Electrical recordings were made from the sensory neurone of the tonic muscle receptor organ in the abdomen of the intact, freely behaving crayfish Cherax destructor. Slow extensions of the abdomen were evoked by lowering a platform from beneath the suspended crayfish, and the movements and tonic sensory neurone activity were video-recorded simultaneously. The recordings showed that the tonic sensory neurone was active when the abdomen was fully flexed prior to the extension. When the extension began, however, the sensory neurone ceased firing shortly after movement was detected, irrespective of the load applied to the abdomen. When the abdomen was physically blocked from extending fully, the sensory neurone did not fire. The tonic muscle receptor organ is considered to be the length-detecting sensor for a load-compensating servo-loop, but the results demonstrate that its activity pattern during extensions evoked by a platform-drop in C. destructor are not consistent with that role.

The abdominal muscle receptor organs (MROs) of the decapod crustaceans have been extensively studied since their original description in lobsters by Alexandrowicz (1951). However, we still have no clear picture of their functional role in the control of movement. Most studies have focused on reduced preparations with the findings then used to develop hypotheses on the role of MROs in the control of natural movements of freely behaving animals. One way to test these hypotheses is to record the activity of MRO input in fully intact, freely behaving crayfish.

Postural extension of the abdomen of crayfish is achieved by contraction of the dorsally located superficial extensor muscle and relaxation of the ventral superficial flexor muscle (Kennedy et al., 1966). The superficial extensor muscle attaches to the anterior edge of the next posterior segment to draw it forward and produce extension. The superficial extensor muscle of each hemisegment receives innervation from six superficial extensor motor neurones (SEMNs): five excitatory motor neurones and one peripheral inhibitor (Fields et al., 1967).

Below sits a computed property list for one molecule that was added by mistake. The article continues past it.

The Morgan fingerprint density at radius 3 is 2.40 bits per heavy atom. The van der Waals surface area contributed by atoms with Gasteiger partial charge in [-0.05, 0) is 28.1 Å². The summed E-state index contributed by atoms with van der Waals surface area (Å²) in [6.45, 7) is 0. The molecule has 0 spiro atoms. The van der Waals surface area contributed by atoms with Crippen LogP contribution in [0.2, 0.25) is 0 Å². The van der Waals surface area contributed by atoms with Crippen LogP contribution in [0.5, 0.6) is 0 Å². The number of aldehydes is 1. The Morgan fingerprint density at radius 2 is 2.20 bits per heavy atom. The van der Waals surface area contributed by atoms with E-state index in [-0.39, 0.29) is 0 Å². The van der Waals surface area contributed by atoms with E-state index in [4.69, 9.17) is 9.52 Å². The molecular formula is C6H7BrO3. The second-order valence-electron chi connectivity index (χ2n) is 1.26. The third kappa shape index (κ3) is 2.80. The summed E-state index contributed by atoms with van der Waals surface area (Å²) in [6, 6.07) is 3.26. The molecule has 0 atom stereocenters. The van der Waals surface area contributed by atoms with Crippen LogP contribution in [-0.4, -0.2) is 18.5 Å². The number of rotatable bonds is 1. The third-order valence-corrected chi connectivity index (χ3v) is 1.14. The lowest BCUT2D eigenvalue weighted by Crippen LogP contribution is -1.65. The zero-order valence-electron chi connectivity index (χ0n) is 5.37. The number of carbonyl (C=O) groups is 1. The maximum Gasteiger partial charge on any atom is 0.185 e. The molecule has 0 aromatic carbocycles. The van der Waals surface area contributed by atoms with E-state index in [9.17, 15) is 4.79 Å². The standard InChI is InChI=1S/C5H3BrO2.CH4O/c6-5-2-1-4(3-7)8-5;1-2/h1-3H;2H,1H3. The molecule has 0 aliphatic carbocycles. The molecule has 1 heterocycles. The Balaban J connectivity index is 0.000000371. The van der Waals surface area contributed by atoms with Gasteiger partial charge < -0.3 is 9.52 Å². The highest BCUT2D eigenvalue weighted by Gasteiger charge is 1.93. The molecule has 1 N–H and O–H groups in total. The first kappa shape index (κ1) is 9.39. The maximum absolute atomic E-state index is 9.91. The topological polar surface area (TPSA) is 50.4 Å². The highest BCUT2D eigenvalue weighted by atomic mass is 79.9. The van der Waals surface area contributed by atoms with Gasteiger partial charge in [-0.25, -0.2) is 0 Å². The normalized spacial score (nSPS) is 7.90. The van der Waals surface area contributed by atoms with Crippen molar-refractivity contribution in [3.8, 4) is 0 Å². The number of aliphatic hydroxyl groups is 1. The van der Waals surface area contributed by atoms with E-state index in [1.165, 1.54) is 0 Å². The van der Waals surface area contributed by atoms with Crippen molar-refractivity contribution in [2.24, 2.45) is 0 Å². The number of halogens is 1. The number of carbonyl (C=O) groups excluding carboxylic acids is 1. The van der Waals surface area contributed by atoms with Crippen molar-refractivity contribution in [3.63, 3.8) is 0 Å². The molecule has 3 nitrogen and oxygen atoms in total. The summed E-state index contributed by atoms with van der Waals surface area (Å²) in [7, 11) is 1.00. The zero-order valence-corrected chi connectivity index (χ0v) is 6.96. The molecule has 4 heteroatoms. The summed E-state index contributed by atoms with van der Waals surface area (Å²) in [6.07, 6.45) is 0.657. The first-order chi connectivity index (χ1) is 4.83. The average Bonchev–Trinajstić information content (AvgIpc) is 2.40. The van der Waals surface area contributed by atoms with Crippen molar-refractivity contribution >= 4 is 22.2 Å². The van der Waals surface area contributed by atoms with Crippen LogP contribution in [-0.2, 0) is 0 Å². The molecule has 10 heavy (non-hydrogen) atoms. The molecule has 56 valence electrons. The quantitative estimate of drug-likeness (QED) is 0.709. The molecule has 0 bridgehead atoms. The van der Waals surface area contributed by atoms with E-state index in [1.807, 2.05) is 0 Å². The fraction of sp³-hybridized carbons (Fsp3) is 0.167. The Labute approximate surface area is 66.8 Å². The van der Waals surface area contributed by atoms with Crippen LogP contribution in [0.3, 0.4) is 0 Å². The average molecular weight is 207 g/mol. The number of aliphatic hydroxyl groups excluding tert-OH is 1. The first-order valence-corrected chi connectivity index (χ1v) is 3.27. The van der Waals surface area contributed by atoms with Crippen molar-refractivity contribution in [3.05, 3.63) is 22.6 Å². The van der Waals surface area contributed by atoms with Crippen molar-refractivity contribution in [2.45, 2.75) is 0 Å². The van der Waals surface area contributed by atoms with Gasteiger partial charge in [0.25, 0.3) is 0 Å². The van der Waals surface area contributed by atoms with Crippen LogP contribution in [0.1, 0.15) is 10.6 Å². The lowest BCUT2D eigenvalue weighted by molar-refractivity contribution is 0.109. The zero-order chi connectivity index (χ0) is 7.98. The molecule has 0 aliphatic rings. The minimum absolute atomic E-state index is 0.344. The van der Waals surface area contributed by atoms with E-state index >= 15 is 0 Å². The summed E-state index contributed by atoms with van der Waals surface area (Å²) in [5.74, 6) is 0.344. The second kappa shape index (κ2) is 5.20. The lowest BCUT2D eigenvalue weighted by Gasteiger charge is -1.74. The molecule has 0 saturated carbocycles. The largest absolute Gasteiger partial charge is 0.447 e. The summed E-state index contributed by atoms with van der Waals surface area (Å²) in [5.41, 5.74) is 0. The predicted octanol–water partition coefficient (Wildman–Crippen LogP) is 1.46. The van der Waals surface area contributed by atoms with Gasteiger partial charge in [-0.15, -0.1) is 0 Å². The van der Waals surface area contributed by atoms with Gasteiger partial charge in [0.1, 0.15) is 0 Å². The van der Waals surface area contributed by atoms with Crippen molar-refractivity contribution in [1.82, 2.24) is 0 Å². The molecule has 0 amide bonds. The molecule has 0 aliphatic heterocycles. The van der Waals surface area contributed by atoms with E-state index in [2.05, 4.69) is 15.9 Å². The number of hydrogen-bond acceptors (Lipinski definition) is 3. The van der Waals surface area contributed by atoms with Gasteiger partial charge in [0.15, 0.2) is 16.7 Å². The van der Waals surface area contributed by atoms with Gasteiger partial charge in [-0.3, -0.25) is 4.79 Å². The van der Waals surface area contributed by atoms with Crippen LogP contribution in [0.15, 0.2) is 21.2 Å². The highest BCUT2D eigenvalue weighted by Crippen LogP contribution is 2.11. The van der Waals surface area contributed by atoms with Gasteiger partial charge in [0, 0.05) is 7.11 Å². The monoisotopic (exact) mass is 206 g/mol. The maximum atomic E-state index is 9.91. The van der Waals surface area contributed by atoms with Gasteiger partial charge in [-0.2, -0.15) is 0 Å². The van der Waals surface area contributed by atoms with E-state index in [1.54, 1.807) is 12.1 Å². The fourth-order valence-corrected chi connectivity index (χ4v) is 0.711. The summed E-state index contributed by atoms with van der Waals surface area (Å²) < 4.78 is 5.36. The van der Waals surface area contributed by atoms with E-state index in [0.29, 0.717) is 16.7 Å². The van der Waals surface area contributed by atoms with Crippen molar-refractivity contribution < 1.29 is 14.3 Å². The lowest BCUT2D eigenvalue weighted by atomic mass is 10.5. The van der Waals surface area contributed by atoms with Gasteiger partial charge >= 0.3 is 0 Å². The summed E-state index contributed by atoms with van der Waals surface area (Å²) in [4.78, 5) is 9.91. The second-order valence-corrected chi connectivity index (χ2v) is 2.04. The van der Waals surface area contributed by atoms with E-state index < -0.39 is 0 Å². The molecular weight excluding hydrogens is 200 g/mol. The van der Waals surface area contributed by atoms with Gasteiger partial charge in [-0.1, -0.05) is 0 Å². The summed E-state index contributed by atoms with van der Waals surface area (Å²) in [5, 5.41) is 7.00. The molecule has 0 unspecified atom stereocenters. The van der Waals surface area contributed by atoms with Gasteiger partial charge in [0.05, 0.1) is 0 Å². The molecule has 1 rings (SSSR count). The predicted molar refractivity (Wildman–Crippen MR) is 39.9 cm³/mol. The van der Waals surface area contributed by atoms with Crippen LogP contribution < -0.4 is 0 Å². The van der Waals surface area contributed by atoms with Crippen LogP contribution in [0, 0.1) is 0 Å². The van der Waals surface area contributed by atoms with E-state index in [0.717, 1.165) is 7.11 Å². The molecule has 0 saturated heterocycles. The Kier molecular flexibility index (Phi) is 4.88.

Closely associated with the superficial extensor muscle of each abdominal hemisegment are a tonic and a phasic MRO. Each MRO consists of a thin receptor muscle and a sensory neurone. The receptor muscle spans the abdominal joint, lying parallel to the superficial extensor muscle, and the sensory neurone embeds its dendrites into the central region of this muscle. An increase in receptor muscle tension, arising from either passive stretch or active contraction of the receptor muscle, deforms the dendrites and excites the sensory neurone (Wiersma et al., 1953). The sensory neurone of the tonic MRO is sensitive to small increases in receptor muscle tension and adapts slowly, whereas the sensory neurone of the phasic MRO responds only to a high degree of receptor muscle tension, to which it adapts rapidly. The phasic sensory neurone and phasic musculature are not active during the slow, postural movements examined in the present study (Kennedy and Takeda, 1965a, b; Kennedy et al., 1966) and will not be considered further.

Studies on the tonic MRO in isolated abdomens have demonstrated its involvement in an intrasegmental reflex in which sensory neurone discharge excites a single superficial extensor motor neurone (SEMN2) that innervates over 90 % of the superficial extensor muscle fibres in its own segment (Fields and Kennedy, 1965; Fields, 1966; Drummond and Macmillan, 1998). On the basis of this reflex, it was hypothesised that, if the joint bridged by the receptor muscle was flexed, the sensory neurone would respond and excite SEMN2 so that the superficial extensor muscle would contract until the receptor muscle unloaded, thus turning off the feedback loop. The MRO is the length-detecting element in this resistance reflex that provides a basis for load compensation (Fields, 1966; Fields et al., 1967; Sokolove, 1973). SEMN4, a motor neurone shared by the receptor muscle and superficial extensor muscle, is capable of adjusting the tension of the receptor muscle (Fields and Kennedy, 1965).